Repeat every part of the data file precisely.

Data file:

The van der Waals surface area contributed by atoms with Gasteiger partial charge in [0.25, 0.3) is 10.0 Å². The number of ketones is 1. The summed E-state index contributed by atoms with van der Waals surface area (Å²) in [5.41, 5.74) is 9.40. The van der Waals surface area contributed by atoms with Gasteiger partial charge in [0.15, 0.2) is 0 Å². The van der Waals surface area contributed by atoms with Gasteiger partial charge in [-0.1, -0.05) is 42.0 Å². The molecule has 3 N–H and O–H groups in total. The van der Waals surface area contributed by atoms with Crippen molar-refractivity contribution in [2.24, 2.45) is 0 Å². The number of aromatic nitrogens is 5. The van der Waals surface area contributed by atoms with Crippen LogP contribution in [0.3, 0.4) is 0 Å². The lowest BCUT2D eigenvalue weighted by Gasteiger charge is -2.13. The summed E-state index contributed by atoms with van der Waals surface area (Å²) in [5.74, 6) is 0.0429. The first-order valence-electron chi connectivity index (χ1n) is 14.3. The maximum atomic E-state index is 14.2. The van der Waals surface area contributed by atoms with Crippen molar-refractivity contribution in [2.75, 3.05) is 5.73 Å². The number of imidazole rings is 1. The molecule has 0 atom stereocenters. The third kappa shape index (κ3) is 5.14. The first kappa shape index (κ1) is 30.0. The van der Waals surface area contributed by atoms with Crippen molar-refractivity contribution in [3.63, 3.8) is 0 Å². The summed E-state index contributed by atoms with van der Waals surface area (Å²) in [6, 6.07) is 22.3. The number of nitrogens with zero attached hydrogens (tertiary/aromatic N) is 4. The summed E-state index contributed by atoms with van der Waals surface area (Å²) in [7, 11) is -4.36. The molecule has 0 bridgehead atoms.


The van der Waals surface area contributed by atoms with Gasteiger partial charge in [0.25, 0.3) is 10.0 Å². The number of ketones is 1. The summed E-state index contributed by atoms with van der Waals surface area (Å²) in [5.41, 5.74) is 9.40. The van der Waals surface area contributed by atoms with Gasteiger partial charge in [0.15, 0.2) is 0 Å². The van der Waals surface area contributed by atoms with Gasteiger partial charge in [-0.1, -0.05) is 42.0 Å². The molecule has 3 N–H and O–H groups in total. The van der Waals surface area contributed by atoms with Crippen molar-refractivity contribution in [2.24, 2.45) is 0 Å². The number of aromatic nitrogens is 5. The van der Waals surface area contributed by atoms with Crippen LogP contribution in [0.3, 0.4) is 0 Å². The lowest BCUT2D eigenvalue weighted by Gasteiger charge is -2.13. The summed E-state index contributed by atoms with van der Waals surface area (Å²) in [5.74, 6) is 0.0429. The first-order valence-electron chi connectivity index (χ1n) is 14.3. The maximum atomic E-state index is 14.2. The van der Waals surface area contributed by atoms with Crippen molar-refractivity contribution in [2.75, 3.05) is 5.73 Å². The number of imidazole rings is 1. The molecule has 0 atom stereocenters. The third kappa shape index (κ3) is 5.14. The first kappa shape index (κ1) is 30.0. The van der Waals surface area contributed by atoms with Crippen molar-refractivity contribution in [3.63, 3.8) is 0 Å². The summed E-state index contributed by atoms with van der Waals surface area (Å²) in [6, 6.07) is 22.3. The number of nitrogens with zero attached hydrogens (tertiary/aromatic N) is 4. The summed E-state index contributed by atoms with van der Waals surface area (Å²) in [7, 11) is -4.36. The molecule has 0 bridgehead atoms.